The chilled seaside village of Varkala

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Leaving the Ashram was a little harder than what I had expected. But I was very ready to head out and experience the real India, with our first stop being the relaxed and very calm seadside village of Varkala.

An ashram friend had suggested Shiva garden guest house to us, and for the incredible price of Rs500 for 2 people sharing – this was an incredible steal (approximately R90/ $10 for the room). Not to mention the amazing breakfasts served and great hosts. The guest house also included free WIFI (or ‘wee-fee’ as a french guest called it – this completely cracked me up, small things I tell you).

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The dish above is a dosa masala – which is basically a rice flour pancake filled with curry – an awesome breakies option!!

Varkala is a strange place though. The Lonely Planet was very correct when they said travelers plan on coming for a day but end up staying a week. This was exactly what happened to us. The town has a lingering energy about it and some great coffee shops which helped in keeping us there. I also met up with some ashram friends – so there really never was a dull moment.

The cliff was made up of a mixture of coffee shops, restaurants, shops (both travelers clothing and jewellery) and ‘wellness clinics’ offering ayurvedic treatments. It seems every man and his dog are able to perform Ayurveda in Kerala.

After a good post-ashram chill we signed up for a cooking course at the Bamboo House with Daniela and Jamie (2 ashram friends) and I’ve definitely decided to throw a few Indian dinner parties when I return. But for sake of not forgetting my favourite 2 – I thought I would jot them down here (and I highly recommend you trying to make them at home).

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1. Paneer Mutter Masala (yes I fully intended on spelling it mutter – don’t ask me, ask India)

Heat the following in a wok:
2 Tbsp coconut oil, 8 Tbsp finely chopped onion, 4 Tbsp chopped tomato, 1 tsp salt, 1 pinch fenugreek leaves (I’m not totally sure what this is – but google says its similar to aniseed – as India would say ‘same, same – but different’).

Put the heated spices into a blender with 1/4 glass water.

Add the following to the wok:
1 Tbsp coconut oil,1 tsp cumin seeds, 2 tsp crushed garlic, 2 tsp crushed ginger, blended mixture above.
After a few minutes add:
3 tsp coriander powder, 1 tsp curcuma spice, 1.5 tsp cumin powder, 1 tsp garam masala spice, 1 tsp chaat masala, 1 glass milk, 1 Tbsp cashew paste (made fresh by liquidising 10 cashews with a little water).

In a separate pan fry 4 Tbsp paneer (an Indian cheese similar to hulumi (again “same same, but different” and its less chewy and squeaky) [alternatively use tofu].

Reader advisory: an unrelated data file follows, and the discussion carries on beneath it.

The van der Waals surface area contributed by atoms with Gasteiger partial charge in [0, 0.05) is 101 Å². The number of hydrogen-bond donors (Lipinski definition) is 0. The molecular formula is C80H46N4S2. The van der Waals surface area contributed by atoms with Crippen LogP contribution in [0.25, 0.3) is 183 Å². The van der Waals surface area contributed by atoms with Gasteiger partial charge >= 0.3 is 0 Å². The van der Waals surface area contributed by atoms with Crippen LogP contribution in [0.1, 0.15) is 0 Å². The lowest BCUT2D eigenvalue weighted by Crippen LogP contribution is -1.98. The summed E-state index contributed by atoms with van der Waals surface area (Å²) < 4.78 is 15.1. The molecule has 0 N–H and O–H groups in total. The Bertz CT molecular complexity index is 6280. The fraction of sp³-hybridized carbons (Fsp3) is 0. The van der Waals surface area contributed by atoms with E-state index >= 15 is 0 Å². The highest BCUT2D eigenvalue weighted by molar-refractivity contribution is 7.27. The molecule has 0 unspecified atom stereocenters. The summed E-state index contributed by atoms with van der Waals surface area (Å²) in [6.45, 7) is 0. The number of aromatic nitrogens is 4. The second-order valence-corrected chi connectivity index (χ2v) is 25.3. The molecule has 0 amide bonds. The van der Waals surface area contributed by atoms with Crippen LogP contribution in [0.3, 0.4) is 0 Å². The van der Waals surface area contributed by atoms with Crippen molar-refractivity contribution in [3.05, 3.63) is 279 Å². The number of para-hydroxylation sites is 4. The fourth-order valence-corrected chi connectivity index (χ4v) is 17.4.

Roughly chop up a green pepper, tomato and onion. Add these and the paneer to the wok and cook for 5 minutes. Allow to cool for 15 minutes, then add fresh coriander to season.

2. Kerala Paratha (one of my absolute FAVS)

400g wheat flour, 1 tsp salt, 1 Tbsp sugar,1 glass water (or as ‘kneaded’)
Knead ingredients into a dough, roll into a ball and coat with coconut oil. Set dough aside for about an hour.

Divid balls into smaller balls (roughly the size of a golf balls). On an oily surface, roll each ball out until it looks like a flat pita. This is where it gets tricky so I hope I can justify the process with my explanation. With both hands flip the flat pita like you would imagine an Italian would flip a pizza base. At this point it doesn’t matter whether the dough tears – in fact it is better if it does. Place dough back in the counter in a long rectangular shape and roll it up to look like a chelsea bun. Now flatten the chelsea looking roll out into a flat pita shape again and cook by frying in a pan.

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Other greats in Varkala were the Coffee Temple, serving great carot cake and cappuccinos (which are surprisingly rare in India) and Maria’s Spa (a woman can never be pampered enough and her mani’s, pedi’s, waxes and massages were a treat). Both can be found in the Cliff.

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(in India I’m a bit of a giant)

Early one morning Daniela and I decided to take a walk to the black beach (called that due to the black sea sand on only this little beach). Our walk took us a little further and we ended up at the starting point of the Kerala backwaters. En route we meet a fair amount of locals, just going about their daily chores of fixing their fishing nets and cleaning their boats. One old man was standing next to 3 large trunks of wood that he had intended to turn into a boat – his only problem was that he needed to get the trunks closer to his home. Not being able to speak english, the man stopped us and with a few animated hand signals, asked us to help carry his trunks. With not very much else to do, we all picked up the trunks (moving one at a time) and moved them about 300 meters closer to the destination that he needed them. The strange thing was that once the final trunk had been moved, the old man stuck out his hand and said “now you give money”. Only in India… The ashram really has done me wonders – I simply laughed the old man off as a little crazy – I have never heard of the worker paying the boss to work. The hike was absolutely beautiful and Kerala is a paradise with the hundreds of palm trees and beautiful white sand beaches.

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My all time favourite post ashram time however was spent lounging around the crystal blue pool at Ickhill Hotel (in my bikini getting some sun) with Liz and Daisy.

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Namaste from beautiful India
Xxxxxxx

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